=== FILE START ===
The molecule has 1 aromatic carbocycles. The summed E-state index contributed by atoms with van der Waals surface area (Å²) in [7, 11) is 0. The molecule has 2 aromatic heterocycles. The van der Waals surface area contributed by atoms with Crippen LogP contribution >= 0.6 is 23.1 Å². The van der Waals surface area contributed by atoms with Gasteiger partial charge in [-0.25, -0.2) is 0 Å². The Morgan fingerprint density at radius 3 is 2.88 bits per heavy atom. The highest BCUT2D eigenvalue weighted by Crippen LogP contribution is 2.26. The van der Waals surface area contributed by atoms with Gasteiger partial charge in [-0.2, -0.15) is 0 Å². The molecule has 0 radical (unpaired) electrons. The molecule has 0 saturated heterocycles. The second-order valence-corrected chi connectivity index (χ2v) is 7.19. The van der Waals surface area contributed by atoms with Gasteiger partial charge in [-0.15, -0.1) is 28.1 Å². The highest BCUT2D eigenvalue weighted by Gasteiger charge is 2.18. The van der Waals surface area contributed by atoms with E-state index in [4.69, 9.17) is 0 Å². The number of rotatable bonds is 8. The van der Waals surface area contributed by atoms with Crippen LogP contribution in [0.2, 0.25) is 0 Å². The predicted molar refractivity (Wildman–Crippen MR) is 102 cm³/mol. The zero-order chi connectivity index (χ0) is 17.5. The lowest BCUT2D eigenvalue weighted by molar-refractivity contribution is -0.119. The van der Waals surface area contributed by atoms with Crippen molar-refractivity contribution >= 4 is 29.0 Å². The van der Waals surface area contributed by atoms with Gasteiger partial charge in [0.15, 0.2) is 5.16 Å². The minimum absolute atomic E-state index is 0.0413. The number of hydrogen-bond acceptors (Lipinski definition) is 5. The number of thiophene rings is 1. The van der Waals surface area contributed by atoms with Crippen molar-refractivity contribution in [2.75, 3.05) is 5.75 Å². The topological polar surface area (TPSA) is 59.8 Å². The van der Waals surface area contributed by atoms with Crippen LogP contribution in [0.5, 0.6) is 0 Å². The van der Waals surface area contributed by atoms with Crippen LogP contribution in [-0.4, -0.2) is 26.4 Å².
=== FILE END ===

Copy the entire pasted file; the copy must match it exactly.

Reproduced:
The molecule has 1 aromatic carbocycles. The summed E-state index contributed by atoms with van der Waals surface area (Å²) in [7, 11) is 0. The molecule has 2 aromatic heterocycles. The van der Waals surface area contributed by atoms with Crippen LogP contribution >= 0.6 is 23.1 Å². The van der Waals surface area contributed by atoms with Gasteiger partial charge in [-0.25, -0.2) is 0 Å². The Morgan fingerprint density at radius 3 is 2.88 bits per heavy atom. The highest BCUT2D eigenvalue weighted by Crippen LogP contribution is 2.26. The van der Waals surface area contributed by atoms with Gasteiger partial charge in [-0.2, -0.15) is 0 Å². The molecule has 0 radical (unpaired) electrons. The molecule has 0 saturated heterocycles. The second-order valence-corrected chi connectivity index (χ2v) is 7.19. The van der Waals surface area contributed by atoms with Gasteiger partial charge in [-0.15, -0.1) is 28.1 Å². The highest BCUT2D eigenvalue weighted by Gasteiger charge is 2.18. The van der Waals surface area contributed by atoms with E-state index in [4.69, 9.17) is 0 Å². The number of rotatable bonds is 8. The van der Waals surface area contributed by atoms with Crippen LogP contribution in [0.2, 0.25) is 0 Å². The predicted molar refractivity (Wildman–Crippen MR) is 102 cm³/mol. The zero-order chi connectivity index (χ0) is 17.5. The lowest BCUT2D eigenvalue weighted by molar-refractivity contribution is -0.119. The van der Waals surface area contributed by atoms with Crippen molar-refractivity contribution >= 4 is 29.0 Å². The van der Waals surface area contributed by atoms with Gasteiger partial charge in [0.15, 0.2) is 5.16 Å². The minimum absolute atomic E-state index is 0.0413. The number of hydrogen-bond acceptors (Lipinski definition) is 5. The number of thiophene rings is 1. The van der Waals surface area contributed by atoms with Crippen molar-refractivity contribution in [2.75, 3.05) is 5.75 Å². The topological polar surface area (TPSA) is 59.8 Å². The van der Waals surface area contributed by atoms with Crippen LogP contribution in [0.5, 0.6) is 0 Å². The van der Waals surface area contributed by atoms with Crippen LogP contribution in [-0.4, -0.2) is 26.4 Å².